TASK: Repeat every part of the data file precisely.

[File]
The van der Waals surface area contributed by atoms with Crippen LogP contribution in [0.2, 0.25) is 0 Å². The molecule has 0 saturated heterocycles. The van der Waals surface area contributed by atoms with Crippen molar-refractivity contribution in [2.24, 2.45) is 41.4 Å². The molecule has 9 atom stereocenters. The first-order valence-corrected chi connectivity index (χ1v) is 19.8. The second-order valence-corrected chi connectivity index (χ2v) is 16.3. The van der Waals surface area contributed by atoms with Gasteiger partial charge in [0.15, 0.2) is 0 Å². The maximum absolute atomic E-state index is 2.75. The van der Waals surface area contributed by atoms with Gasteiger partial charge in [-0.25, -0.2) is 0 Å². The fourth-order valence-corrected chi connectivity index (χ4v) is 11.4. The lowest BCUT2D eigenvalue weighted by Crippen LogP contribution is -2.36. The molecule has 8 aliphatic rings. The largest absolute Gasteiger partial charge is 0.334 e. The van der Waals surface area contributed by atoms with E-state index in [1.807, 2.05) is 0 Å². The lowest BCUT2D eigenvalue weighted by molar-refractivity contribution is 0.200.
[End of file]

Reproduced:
The van der Waals surface area contributed by atoms with Crippen LogP contribution in [0.2, 0.25) is 0 Å². The molecule has 0 saturated heterocycles. The van der Waals surface area contributed by atoms with Crippen molar-refractivity contribution in [2.24, 2.45) is 41.4 Å². The molecule has 9 atom stereocenters. The first-order valence-corrected chi connectivity index (χ1v) is 19.8. The second-order valence-corrected chi connectivity index (χ2v) is 16.3. The van der Waals surface area contributed by atoms with Gasteiger partial charge in [0.15, 0.2) is 0 Å². The maximum absolute atomic E-state index is 2.75. The van der Waals surface area contributed by atoms with Gasteiger partial charge in [-0.25, -0.2) is 0 Å². The fourth-order valence-corrected chi connectivity index (χ4v) is 11.4. The lowest BCUT2D eigenvalue weighted by Crippen LogP contribution is -2.36. The molecule has 8 aliphatic rings. The largest absolute Gasteiger partial charge is 0.334 e. The van der Waals surface area contributed by atoms with E-state index in [1.807, 2.05) is 0 Å². The lowest BCUT2D eigenvalue weighted by molar-refractivity contribution is 0.200.